Face masks to protect against Covid-19 could once again become mandatory in France this winter, as the government considers the move to fight against the mounting ‘eighth wave’ of the virus.
Although there are currently no rules in place regarding masks, the public are still advised to wear one in crowded indoor public spaces, such as busy train carriages.
Brigitte Autran, president of the comité de veille et d'anticipation des risques sanitaires (COVARS), which monitors health risks, told RMC this week: “Today, so far, no one is reintroducing obligatory masks, but everyone is considering it.”
If the rule is re-introduced, masks could become mandatory in certain areas, such as on public transport. Masks are considered to be an effective barrier against Covid-19, especially if everyone wears one, despite not offering 100% protection.
Antoine Flahaut, expert epidemiologist and director of the Global Health Institute at Geneva University, said: “We know very well that masks are not hermetic [a full seal], but if you are infected despite wearing a mask, you will have received a far lower viral load than if you breathed it in [without a mask].”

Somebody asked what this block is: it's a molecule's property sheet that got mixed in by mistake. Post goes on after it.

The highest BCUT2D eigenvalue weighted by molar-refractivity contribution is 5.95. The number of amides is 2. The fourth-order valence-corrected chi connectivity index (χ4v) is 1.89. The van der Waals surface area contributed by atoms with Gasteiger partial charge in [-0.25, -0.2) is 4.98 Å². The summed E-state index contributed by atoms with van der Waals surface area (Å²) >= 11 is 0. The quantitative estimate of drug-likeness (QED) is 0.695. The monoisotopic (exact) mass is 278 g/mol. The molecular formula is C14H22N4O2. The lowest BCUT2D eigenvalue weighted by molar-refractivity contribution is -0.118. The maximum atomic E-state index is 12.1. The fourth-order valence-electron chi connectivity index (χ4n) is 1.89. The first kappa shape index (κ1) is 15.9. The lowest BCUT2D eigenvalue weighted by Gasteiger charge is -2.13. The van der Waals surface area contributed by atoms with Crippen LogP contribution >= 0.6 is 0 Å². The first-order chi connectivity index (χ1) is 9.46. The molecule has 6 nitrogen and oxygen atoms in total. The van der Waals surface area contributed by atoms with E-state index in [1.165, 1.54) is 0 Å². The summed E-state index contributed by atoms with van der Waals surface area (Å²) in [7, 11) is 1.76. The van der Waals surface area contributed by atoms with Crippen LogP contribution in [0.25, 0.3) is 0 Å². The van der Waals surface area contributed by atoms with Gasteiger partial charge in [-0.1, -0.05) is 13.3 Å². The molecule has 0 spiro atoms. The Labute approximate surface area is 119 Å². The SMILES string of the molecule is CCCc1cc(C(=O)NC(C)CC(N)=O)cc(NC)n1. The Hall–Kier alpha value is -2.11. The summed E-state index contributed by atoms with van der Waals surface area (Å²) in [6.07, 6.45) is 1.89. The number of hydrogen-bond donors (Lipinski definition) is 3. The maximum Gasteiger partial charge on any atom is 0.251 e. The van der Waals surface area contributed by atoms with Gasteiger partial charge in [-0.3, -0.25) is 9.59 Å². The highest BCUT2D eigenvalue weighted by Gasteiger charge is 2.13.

Masks were previously required across France at the height of the Covid pandemic and subsequent waves, especially in enclosed spaces, on public transport, and in crowded areas.
The last mandatory rules were lifted on May 16, and on August 1 in hospitals.
For now, the Health Ministry is calling on people to remain “alert”, “be responsible”, and “use common sense”.
It comes as France launches a new vaccination campaign for at-risk people, with updated vaccines that have been designed to fight particularly against the Omicron subvariant.
The most recent figures show that there were 89,185 new cases recorded in the past 24 hours (up 21.2% over the past week), with a 24.4% positive test rate.
Some other European countries still have mask restrictions; Italy, for example, is requiring FFP2 masks to be worn in hospitals until October 31.